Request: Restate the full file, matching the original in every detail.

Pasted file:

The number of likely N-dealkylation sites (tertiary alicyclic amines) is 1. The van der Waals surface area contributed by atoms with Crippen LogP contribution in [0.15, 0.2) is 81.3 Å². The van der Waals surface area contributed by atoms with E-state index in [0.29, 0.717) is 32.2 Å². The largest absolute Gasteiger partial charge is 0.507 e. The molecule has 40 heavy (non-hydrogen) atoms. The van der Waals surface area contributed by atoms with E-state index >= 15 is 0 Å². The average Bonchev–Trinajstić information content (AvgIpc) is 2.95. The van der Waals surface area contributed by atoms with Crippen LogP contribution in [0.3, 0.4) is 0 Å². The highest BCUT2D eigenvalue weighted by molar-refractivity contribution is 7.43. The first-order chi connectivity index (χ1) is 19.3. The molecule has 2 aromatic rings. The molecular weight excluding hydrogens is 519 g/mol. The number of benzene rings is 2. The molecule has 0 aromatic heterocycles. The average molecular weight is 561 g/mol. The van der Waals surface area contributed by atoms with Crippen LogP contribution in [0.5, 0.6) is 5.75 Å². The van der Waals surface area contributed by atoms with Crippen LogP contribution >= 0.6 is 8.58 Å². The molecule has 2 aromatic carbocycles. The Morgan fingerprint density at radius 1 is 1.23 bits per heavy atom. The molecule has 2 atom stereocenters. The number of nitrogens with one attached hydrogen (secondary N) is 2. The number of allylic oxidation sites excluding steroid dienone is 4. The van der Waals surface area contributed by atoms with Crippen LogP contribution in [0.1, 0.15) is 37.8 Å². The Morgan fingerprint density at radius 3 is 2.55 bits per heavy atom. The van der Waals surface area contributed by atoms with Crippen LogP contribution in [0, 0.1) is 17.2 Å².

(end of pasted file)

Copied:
The number of likely N-dealkylation sites (tertiary alicyclic amines) is 1. The van der Waals surface area contributed by atoms with Crippen LogP contribution in [0.15, 0.2) is 81.3 Å². The van der Waals surface area contributed by atoms with E-state index in [0.29, 0.717) is 32.2 Å². The largest absolute Gasteiger partial charge is 0.507 e. The molecule has 40 heavy (non-hydrogen) atoms. The van der Waals surface area contributed by atoms with E-state index >= 15 is 0 Å². The average Bonchev–Trinajstić information content (AvgIpc) is 2.95. The van der Waals surface area contributed by atoms with Crippen LogP contribution in [0.3, 0.4) is 0 Å². The highest BCUT2D eigenvalue weighted by molar-refractivity contribution is 7.43. The first-order chi connectivity index (χ1) is 19.3. The molecule has 2 aromatic rings. The molecular weight excluding hydrogens is 519 g/mol. The number of benzene rings is 2. The molecule has 0 aromatic heterocycles. The average molecular weight is 561 g/mol. The van der Waals surface area contributed by atoms with Crippen LogP contribution in [0.5, 0.6) is 5.75 Å². The van der Waals surface area contributed by atoms with Crippen LogP contribution >= 0.6 is 8.58 Å². The molecule has 2 aromatic carbocycles. The Morgan fingerprint density at radius 1 is 1.23 bits per heavy atom. The molecule has 2 atom stereocenters. The number of nitrogens with one attached hydrogen (secondary N) is 2. The number of allylic oxidation sites excluding steroid dienone is 4. The van der Waals surface area contributed by atoms with Crippen LogP contribution in [0.1, 0.15) is 37.8 Å². The Morgan fingerprint density at radius 3 is 2.55 bits per heavy atom. The van der Waals surface area contributed by atoms with Crippen LogP contribution in [0, 0.1) is 17.2 Å².